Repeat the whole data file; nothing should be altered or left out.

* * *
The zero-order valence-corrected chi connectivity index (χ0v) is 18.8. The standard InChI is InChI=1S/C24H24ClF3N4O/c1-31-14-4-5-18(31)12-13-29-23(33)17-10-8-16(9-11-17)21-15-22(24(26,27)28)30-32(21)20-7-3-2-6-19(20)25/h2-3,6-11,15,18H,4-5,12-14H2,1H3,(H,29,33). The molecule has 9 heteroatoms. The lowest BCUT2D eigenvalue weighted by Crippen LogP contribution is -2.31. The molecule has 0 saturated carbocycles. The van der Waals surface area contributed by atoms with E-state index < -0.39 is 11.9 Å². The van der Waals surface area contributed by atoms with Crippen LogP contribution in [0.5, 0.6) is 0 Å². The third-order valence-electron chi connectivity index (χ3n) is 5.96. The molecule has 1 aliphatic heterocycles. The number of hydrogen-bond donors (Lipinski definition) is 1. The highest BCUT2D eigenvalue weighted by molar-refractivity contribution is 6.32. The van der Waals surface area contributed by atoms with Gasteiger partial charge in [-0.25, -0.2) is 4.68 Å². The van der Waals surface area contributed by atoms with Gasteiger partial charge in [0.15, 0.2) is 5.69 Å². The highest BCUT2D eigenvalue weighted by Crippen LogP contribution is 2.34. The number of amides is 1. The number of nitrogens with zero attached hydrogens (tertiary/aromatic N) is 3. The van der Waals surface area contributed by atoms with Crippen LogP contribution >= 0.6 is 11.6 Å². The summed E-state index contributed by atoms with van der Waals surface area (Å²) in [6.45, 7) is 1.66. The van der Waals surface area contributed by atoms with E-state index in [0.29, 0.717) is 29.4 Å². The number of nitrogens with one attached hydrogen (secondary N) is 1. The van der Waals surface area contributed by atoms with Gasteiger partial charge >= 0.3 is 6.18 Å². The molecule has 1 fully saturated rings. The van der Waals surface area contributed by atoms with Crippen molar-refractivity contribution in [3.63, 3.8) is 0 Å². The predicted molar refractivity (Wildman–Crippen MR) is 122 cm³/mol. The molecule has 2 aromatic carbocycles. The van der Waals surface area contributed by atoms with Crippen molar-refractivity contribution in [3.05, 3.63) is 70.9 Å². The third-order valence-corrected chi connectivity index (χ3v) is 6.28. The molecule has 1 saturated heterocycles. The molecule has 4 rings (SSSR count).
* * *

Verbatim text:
The zero-order valence-corrected chi connectivity index (χ0v) is 18.8. The standard InChI is InChI=1S/C24H24ClF3N4O/c1-31-14-4-5-18(31)12-13-29-23(33)17-10-8-16(9-11-17)21-15-22(24(26,27)28)30-32(21)20-7-3-2-6-19(20)25/h2-3,6-11,15,18H,4-5,12-14H2,1H3,(H,29,33). The molecule has 9 heteroatoms. The lowest BCUT2D eigenvalue weighted by Crippen LogP contribution is -2.31. The molecule has 0 saturated carbocycles. The van der Waals surface area contributed by atoms with E-state index < -0.39 is 11.9 Å². The van der Waals surface area contributed by atoms with Crippen LogP contribution in [0.5, 0.6) is 0 Å². The third-order valence-electron chi connectivity index (χ3n) is 5.96. The molecule has 1 aliphatic heterocycles. The number of hydrogen-bond donors (Lipinski definition) is 1. The highest BCUT2D eigenvalue weighted by molar-refractivity contribution is 6.32. The van der Waals surface area contributed by atoms with Gasteiger partial charge in [-0.25, -0.2) is 4.68 Å². The van der Waals surface area contributed by atoms with Gasteiger partial charge in [0.15, 0.2) is 5.69 Å². The highest BCUT2D eigenvalue weighted by Crippen LogP contribution is 2.34. The number of amides is 1. The number of nitrogens with zero attached hydrogens (tertiary/aromatic N) is 3. The van der Waals surface area contributed by atoms with Crippen LogP contribution >= 0.6 is 11.6 Å². The summed E-state index contributed by atoms with van der Waals surface area (Å²) in [6.45, 7) is 1.66. The van der Waals surface area contributed by atoms with E-state index in [0.29, 0.717) is 29.4 Å². The number of nitrogens with one attached hydrogen (secondary N) is 1. The van der Waals surface area contributed by atoms with Gasteiger partial charge >= 0.3 is 6.18 Å². The molecule has 1 fully saturated rings. The van der Waals surface area contributed by atoms with Crippen molar-refractivity contribution in [3.63, 3.8) is 0 Å². The predicted molar refractivity (Wildman–Crippen MR) is 122 cm³/mol. The molecule has 2 aromatic carbocycles. The van der Waals surface area contributed by atoms with Crippen molar-refractivity contribution in [3.05, 3.63) is 70.9 Å². The third-order valence-corrected chi connectivity index (χ3v) is 6.28. The molecule has 1 saturated heterocycles. The molecule has 4 rings (SSSR count).